Jump to navigation Jump to search

WikiDoc Resources for Ventriculomegaly


Most recent articles on Ventriculomegaly

Most cited articles on Ventriculomegaly

Review articles on Ventriculomegaly

Articles on Ventriculomegaly in N Eng J Med, Lancet, BMJ


Powerpoint slides on Ventriculomegaly

Images of Ventriculomegaly

Photos of Ventriculomegaly

Podcasts & MP3s on Ventriculomegaly

Videos on Ventriculomegaly

Evidence Based Medicine

Cochrane Collaboration on Ventriculomegaly

Bandolier on Ventriculomegaly

TRIP on Ventriculomegaly

Clinical Trials

Ongoing Trials on Ventriculomegaly at Clinical

Trial results on Ventriculomegaly

Clinical Trials on Ventriculomegaly at Google

Guidelines / Policies / Govt

US National Guidelines Clearinghouse on Ventriculomegaly

NICE Guidance on Ventriculomegaly


FDA on Ventriculomegaly

CDC on Ventriculomegaly


Books on Ventriculomegaly


Ventriculomegaly in the news

Be alerted to news on Ventriculomegaly

News trends on Ventriculomegaly


Blogs on Ventriculomegaly


Definitions of Ventriculomegaly

Patient Resources / Community

Patient resources on Ventriculomegaly

Discussion groups on Ventriculomegaly

Patient Handouts on Ventriculomegaly

Directions to Hospitals Treating Ventriculomegaly

Risk calculators and risk factors for Ventriculomegaly

Healthcare Provider Resources

Symptoms of Ventriculomegaly

Causes & Risk Factors for Ventriculomegaly

Diagnostic studies for Ventriculomegaly

Treatment of Ventriculomegaly

Continuing Medical Education (CME)

CME Programs on Ventriculomegaly


Ventriculomegaly en Espanol

Ventriculomegaly en Francais


Ventriculomegaly in the Marketplace

Patents on Ventriculomegaly

Experimental / Informatics

List of terms related to Ventriculomegaly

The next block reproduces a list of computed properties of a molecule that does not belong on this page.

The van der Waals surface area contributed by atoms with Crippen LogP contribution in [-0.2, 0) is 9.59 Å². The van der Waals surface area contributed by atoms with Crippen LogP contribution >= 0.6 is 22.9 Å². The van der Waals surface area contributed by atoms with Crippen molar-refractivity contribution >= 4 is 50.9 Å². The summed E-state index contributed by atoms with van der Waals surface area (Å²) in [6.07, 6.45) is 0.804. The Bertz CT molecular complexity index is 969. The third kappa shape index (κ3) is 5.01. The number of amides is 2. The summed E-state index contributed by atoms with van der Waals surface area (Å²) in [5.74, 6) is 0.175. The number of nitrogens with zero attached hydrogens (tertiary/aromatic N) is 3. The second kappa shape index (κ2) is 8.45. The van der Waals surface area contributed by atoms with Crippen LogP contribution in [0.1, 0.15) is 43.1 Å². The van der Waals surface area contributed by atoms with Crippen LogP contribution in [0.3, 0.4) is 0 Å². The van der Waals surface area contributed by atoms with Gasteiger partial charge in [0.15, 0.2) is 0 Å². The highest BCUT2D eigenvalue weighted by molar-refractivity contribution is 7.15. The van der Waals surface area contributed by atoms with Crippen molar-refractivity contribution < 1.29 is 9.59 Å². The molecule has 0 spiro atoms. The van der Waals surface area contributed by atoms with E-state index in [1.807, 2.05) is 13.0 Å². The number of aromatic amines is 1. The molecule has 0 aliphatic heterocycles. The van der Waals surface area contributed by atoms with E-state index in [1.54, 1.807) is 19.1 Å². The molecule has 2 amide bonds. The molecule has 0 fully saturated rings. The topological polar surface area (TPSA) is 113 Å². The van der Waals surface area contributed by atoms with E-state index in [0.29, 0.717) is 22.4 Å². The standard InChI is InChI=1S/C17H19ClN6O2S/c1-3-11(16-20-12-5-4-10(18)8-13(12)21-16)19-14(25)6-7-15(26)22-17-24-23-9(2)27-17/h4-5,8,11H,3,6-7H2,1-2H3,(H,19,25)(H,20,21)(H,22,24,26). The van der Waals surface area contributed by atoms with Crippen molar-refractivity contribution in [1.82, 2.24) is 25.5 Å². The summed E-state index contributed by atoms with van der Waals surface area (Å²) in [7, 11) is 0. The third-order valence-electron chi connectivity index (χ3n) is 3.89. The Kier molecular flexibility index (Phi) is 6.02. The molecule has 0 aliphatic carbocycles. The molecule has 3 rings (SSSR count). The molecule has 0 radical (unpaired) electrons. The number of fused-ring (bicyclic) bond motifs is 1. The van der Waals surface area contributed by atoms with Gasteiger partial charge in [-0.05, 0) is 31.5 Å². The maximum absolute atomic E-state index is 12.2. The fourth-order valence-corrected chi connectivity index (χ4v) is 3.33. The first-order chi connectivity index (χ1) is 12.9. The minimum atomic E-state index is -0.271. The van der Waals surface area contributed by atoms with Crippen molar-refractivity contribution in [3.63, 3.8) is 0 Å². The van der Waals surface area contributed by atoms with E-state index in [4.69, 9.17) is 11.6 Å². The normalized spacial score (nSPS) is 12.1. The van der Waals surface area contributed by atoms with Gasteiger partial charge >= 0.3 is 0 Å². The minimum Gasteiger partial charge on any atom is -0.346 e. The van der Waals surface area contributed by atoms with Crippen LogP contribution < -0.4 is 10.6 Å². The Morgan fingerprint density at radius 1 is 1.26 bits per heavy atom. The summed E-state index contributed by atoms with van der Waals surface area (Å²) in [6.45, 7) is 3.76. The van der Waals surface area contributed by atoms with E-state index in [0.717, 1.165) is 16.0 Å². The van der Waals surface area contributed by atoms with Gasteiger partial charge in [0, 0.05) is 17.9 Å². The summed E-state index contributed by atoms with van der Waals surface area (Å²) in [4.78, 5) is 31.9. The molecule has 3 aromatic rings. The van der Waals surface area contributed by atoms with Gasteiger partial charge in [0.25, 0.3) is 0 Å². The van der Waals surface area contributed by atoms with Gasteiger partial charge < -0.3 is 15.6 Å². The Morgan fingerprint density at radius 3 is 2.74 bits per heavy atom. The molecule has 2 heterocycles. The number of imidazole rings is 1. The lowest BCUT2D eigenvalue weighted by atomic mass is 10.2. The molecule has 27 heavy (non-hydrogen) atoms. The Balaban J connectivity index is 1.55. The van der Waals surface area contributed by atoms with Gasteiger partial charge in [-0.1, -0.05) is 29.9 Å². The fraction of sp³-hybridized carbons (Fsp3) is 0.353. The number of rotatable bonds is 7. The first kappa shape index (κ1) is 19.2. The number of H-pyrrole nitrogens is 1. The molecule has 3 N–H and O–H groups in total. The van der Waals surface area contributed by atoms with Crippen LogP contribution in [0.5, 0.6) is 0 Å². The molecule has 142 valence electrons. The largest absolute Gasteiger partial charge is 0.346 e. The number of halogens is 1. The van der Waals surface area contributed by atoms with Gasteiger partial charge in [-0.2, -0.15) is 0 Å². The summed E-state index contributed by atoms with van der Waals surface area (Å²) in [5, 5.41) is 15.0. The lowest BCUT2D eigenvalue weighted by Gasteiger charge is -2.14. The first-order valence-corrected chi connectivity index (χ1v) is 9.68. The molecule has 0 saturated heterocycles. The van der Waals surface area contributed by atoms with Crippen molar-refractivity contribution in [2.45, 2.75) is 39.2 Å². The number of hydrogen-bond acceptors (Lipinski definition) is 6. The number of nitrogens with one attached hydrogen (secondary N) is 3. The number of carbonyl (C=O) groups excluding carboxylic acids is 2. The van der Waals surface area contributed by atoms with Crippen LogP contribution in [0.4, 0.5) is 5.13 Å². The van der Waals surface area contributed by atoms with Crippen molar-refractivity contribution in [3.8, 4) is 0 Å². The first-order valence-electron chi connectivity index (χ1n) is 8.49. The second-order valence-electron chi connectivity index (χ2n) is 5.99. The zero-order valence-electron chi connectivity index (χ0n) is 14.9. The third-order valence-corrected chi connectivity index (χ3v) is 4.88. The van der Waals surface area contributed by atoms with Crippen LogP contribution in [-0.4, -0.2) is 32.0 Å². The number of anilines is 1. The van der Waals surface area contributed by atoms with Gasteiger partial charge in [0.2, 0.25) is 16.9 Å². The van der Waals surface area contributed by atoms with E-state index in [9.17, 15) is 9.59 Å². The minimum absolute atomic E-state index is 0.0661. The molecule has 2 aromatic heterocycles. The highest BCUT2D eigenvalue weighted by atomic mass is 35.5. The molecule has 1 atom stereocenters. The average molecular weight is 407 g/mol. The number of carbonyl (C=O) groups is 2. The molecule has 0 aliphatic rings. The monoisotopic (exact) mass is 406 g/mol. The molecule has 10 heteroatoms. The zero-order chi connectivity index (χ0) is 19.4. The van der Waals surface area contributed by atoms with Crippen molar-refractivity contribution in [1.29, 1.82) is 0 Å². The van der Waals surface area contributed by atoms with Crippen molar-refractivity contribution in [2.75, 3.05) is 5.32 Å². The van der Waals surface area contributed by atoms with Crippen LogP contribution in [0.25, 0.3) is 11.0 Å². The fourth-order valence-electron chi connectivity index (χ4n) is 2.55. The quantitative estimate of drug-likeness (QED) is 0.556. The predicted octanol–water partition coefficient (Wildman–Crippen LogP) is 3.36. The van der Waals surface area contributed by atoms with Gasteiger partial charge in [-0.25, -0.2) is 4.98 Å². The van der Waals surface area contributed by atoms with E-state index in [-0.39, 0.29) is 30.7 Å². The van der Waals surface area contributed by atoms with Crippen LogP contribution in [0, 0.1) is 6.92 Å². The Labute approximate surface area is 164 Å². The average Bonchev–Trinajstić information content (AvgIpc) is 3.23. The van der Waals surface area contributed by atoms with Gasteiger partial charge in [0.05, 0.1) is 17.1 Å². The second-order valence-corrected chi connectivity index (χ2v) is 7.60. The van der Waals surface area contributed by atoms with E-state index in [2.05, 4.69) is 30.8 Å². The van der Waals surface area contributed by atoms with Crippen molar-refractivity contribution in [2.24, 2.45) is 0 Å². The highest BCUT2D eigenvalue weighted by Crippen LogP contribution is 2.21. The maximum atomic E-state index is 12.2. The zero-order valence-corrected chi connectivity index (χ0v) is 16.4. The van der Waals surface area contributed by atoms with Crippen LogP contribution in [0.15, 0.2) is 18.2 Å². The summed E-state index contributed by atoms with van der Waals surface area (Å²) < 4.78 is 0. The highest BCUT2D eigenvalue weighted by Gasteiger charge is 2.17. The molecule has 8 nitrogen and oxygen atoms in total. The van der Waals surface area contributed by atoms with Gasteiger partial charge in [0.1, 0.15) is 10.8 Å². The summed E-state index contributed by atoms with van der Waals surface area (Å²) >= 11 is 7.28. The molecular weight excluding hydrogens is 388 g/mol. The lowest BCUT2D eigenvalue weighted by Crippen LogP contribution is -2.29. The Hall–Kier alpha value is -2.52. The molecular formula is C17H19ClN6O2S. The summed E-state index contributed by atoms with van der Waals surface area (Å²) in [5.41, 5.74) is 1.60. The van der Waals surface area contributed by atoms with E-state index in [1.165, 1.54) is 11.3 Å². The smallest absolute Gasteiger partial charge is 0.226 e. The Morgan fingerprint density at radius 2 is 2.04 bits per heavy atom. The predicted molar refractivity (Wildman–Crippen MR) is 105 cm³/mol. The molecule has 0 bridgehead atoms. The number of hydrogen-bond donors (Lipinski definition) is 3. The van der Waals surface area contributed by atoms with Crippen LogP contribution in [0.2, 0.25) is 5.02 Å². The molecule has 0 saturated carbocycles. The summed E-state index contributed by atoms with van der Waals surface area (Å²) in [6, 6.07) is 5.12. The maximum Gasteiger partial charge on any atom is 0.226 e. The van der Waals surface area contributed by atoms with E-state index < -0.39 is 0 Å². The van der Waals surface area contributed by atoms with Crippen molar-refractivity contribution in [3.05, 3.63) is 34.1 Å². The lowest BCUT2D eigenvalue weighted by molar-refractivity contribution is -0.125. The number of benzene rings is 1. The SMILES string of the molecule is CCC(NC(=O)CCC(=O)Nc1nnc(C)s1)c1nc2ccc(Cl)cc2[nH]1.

Ventriculomegaly is a brain condition that occurs when the lateral ventricles become dilated. The most common definition uses a width of the atrium of the lateral ventricle of greater than 10 mm (Cardoza, 1988). This occurs in around 1% of pregnancies (Salomon, 2007). When this measurement is between 10 and 15 mm, the ventriculomegaly may be described as mild to moderate. When the measurement is greater than 15mm, the ventriculomegaly may be classified as more severe (Breeze, 2007). Enlargement of the ventricles may occur for a number of reasons, for example due to loss of brain volume (perhaps due to infection or infarction), or due to impaired outflow or absorption of cerebrospinal fluid from the ventricles. Often, however, there is no identifiable cause. The interventricular foramen may be congenitally malformed, or may have become obstructed by infection, hemorrhage, or rarely tumor, which may impair the drainage of cerebrospinal fluid, and thus accumulation in the ventricles. This diagnosis is generally found in routine fetal anomaly scans at 18–22 weeks gestation. It is one of the commonest abnormal brain findings on prenatal ultrasound, occurring in around 1-2 per 1000 pregnancies (Achiron et al, 1993). In many cases of mild ventriculomegaly, however, there is resolution of ventriculomegaly during the pregnancy.